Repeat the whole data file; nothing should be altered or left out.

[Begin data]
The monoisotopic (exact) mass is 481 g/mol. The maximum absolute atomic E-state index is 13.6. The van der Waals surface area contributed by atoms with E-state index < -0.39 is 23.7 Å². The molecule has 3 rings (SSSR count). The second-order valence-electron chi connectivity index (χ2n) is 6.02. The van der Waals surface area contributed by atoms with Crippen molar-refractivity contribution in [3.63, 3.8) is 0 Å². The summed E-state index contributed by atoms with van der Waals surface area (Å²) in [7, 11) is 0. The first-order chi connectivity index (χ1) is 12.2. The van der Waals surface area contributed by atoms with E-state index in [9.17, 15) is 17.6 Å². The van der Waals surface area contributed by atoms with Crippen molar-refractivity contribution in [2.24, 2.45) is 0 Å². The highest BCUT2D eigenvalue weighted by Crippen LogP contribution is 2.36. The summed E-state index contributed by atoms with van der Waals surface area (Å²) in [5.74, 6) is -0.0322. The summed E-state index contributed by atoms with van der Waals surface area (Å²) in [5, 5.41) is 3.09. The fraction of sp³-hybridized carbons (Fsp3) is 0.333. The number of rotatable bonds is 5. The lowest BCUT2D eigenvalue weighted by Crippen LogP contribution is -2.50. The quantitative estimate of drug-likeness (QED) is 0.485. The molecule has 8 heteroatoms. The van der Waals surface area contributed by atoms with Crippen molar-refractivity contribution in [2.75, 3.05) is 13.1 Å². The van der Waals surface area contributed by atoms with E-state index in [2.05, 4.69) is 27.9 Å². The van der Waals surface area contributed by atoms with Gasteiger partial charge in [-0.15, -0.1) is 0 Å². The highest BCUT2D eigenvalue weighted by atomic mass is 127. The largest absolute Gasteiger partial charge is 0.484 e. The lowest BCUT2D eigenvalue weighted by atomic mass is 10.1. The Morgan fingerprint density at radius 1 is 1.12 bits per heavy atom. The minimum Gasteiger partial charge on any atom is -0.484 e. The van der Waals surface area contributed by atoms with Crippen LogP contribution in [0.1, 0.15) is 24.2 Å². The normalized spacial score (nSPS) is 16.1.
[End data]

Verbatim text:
The monoisotopic (exact) mass is 481 g/mol. The maximum absolute atomic E-state index is 13.6. The van der Waals surface area contributed by atoms with E-state index < -0.39 is 23.7 Å². The molecule has 3 rings (SSSR count). The second-order valence-electron chi connectivity index (χ2n) is 6.02. The van der Waals surface area contributed by atoms with Crippen molar-refractivity contribution in [3.63, 3.8) is 0 Å². The summed E-state index contributed by atoms with van der Waals surface area (Å²) in [7, 11) is 0. The first-order chi connectivity index (χ1) is 12.2. The van der Waals surface area contributed by atoms with E-state index in [9.17, 15) is 17.6 Å². The van der Waals surface area contributed by atoms with Crippen molar-refractivity contribution in [2.24, 2.45) is 0 Å². The highest BCUT2D eigenvalue weighted by Crippen LogP contribution is 2.36. The summed E-state index contributed by atoms with van der Waals surface area (Å²) in [5.74, 6) is -0.0322. The summed E-state index contributed by atoms with van der Waals surface area (Å²) in [5, 5.41) is 3.09. The fraction of sp³-hybridized carbons (Fsp3) is 0.333. The number of rotatable bonds is 5. The lowest BCUT2D eigenvalue weighted by Crippen LogP contribution is -2.50. The quantitative estimate of drug-likeness (QED) is 0.485. The molecule has 8 heteroatoms. The van der Waals surface area contributed by atoms with Crippen molar-refractivity contribution in [2.75, 3.05) is 13.1 Å². The van der Waals surface area contributed by atoms with E-state index in [2.05, 4.69) is 27.9 Å². The van der Waals surface area contributed by atoms with Gasteiger partial charge in [-0.15, -0.1) is 0 Å². The highest BCUT2D eigenvalue weighted by atomic mass is 127. The largest absolute Gasteiger partial charge is 0.484 e. The lowest BCUT2D eigenvalue weighted by atomic mass is 10.1. The Morgan fingerprint density at radius 1 is 1.12 bits per heavy atom. The minimum Gasteiger partial charge on any atom is -0.484 e. The van der Waals surface area contributed by atoms with Crippen LogP contribution in [0.1, 0.15) is 24.2 Å². The normalized spacial score (nSPS) is 16.1.